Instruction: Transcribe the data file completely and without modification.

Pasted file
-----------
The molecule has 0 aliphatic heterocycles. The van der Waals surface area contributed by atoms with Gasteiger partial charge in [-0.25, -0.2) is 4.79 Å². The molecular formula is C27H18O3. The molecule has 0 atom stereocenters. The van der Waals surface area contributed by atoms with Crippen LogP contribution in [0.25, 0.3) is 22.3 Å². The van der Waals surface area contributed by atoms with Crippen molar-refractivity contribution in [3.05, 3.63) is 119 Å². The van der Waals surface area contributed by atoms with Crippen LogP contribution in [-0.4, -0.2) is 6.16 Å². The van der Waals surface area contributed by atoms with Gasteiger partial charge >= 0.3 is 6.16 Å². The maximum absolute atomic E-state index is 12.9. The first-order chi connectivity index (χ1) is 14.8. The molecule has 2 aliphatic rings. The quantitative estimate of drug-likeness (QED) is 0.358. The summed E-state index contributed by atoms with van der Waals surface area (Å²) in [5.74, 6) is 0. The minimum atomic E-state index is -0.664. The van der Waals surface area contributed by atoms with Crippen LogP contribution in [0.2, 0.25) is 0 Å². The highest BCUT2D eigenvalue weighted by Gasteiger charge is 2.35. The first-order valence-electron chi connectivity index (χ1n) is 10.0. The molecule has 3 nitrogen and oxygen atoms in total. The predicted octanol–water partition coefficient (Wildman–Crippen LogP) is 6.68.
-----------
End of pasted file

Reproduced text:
The molecule has 0 aliphatic heterocycles. The van der Waals surface area contributed by atoms with Gasteiger partial charge in [-0.25, -0.2) is 4.79 Å². The molecular formula is C27H18O3. The molecule has 0 atom stereocenters. The van der Waals surface area contributed by atoms with Crippen LogP contribution in [0.25, 0.3) is 22.3 Å². The van der Waals surface area contributed by atoms with Crippen molar-refractivity contribution in [3.05, 3.63) is 119 Å². The van der Waals surface area contributed by atoms with Crippen LogP contribution in [-0.4, -0.2) is 6.16 Å². The van der Waals surface area contributed by atoms with Gasteiger partial charge >= 0.3 is 6.16 Å². The maximum absolute atomic E-state index is 12.9. The first-order chi connectivity index (χ1) is 14.8. The molecule has 2 aliphatic rings. The quantitative estimate of drug-likeness (QED) is 0.358. The summed E-state index contributed by atoms with van der Waals surface area (Å²) in [5.74, 6) is 0. The minimum atomic E-state index is -0.664. The van der Waals surface area contributed by atoms with Crippen LogP contribution in [0.2, 0.25) is 0 Å². The highest BCUT2D eigenvalue weighted by Gasteiger charge is 2.35. The first-order valence-electron chi connectivity index (χ1n) is 10.0. The molecule has 3 nitrogen and oxygen atoms in total. The predicted octanol–water partition coefficient (Wildman–Crippen LogP) is 6.68.